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History brought to life during cemetery walk

Published: Tuesday, July 15, 2014 11:34 a.m. CDT • Updated: Tuesday, July 15, 2014 12:05 p.m. CDT
Caption
(Submitted Photo)
Dick Mckleeven, in coveralls, portrayed James Elliott, the founder of Prairie City, during the Prairie City Cemetery Walk.

On Saturday, June 28, during Prairie City’s Prairie Days celebration, the Prairie City Historical Society, in cooperation with the Jasper County Historical Society, celebrated its first cemetery walk.

The weather was perfect, the predicted rain held off, and the people who portrayed the pioneers and the large crowd that participated had an enjoyable and informative experience. The visitors were sent around to the various stops in groups as soon as enough were in attendance.

The walk started off at the Military Monument, where Betty Buckingham, in period costume, gave the history of the Waveland Cemetery.

The first stop on the tour was with James Elliott, 1820-1921, who founded Prairie City in 1851. The city was originally named “Elliott” but was changed to Prairie City in 1864 when it was found out there was already an Elliott in Iowa. Mr. Elliott was portrayed by Dick McKlveen.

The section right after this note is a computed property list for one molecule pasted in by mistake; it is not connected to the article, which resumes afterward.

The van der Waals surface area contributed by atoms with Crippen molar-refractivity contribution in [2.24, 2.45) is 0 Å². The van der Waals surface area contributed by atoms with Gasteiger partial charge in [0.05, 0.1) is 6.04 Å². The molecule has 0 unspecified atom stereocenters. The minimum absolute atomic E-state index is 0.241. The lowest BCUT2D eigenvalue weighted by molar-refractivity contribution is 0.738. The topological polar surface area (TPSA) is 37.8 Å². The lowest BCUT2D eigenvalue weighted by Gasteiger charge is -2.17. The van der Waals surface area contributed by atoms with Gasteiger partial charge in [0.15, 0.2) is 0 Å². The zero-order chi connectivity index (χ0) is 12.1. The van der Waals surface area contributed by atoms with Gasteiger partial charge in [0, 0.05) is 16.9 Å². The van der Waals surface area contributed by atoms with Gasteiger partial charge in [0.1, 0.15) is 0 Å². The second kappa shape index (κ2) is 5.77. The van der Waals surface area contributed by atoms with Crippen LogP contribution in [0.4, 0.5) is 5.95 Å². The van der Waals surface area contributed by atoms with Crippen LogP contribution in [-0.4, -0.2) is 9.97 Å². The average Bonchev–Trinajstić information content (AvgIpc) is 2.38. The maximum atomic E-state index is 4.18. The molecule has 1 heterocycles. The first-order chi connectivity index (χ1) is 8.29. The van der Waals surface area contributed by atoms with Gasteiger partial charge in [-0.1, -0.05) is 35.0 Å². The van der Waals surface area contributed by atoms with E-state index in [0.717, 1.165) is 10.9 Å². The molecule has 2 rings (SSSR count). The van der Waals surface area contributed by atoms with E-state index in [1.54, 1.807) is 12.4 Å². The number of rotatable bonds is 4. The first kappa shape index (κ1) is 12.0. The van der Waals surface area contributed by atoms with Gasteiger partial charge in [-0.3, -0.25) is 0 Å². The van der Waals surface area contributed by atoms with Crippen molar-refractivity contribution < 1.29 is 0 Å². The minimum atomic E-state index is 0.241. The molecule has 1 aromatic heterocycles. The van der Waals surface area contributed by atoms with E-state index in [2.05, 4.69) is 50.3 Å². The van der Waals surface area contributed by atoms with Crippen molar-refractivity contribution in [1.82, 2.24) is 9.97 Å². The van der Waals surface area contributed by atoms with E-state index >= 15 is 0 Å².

The next stop was with John Brewin, 1818-1894. He was born in England and was a farmer, honored citizen and pioneer. Mr. Brewin was portrayed by Lonnie Appleby.  

The next station was with Vivian Wilson, 1893-1980. Vivian was the wife of Wilmer Willson. She loved to ride horses, and she was a beloved teacher and China Painter. Vivian was portrayed by Rachel Peter.

The next stop was with Dr. Ella Johnson 1891-1972. She was a family doctor and the wife of Kress Johnson, veterinarian. Together they treated all of Prairie City’s residents both human and animal. Her osteopath office was on the north side of the city square. She was also a member of the Eastern Star Lodge. Dr. Ella was portrayed by Linda Perrenoud.

Next was Robert Thompson, 1879-1953. He was a immigrant from Ireland and a farmer. He settled in Gilman, Iowa, later moved to Prairie City. Mr. Thompson was portrayed by Graham Davis.

The next historical figure was Ashford Dowden, 1847-1901. He was a inventor and farmer, and “The Golden Rule” was his rule for life. Ashford was portrayed by Alex Fraker.

The last stop on the tour was with Eliza Blee Zachary, 1819-1900. Eliza was the wife of L. E. Zachary, banker. She was the mother of seven children, and the family lived in the three story white French-Renaissance house on the south side of the old Stage Road west of Prairie City. Eliza was portrayed by Mary Ann Nevins.

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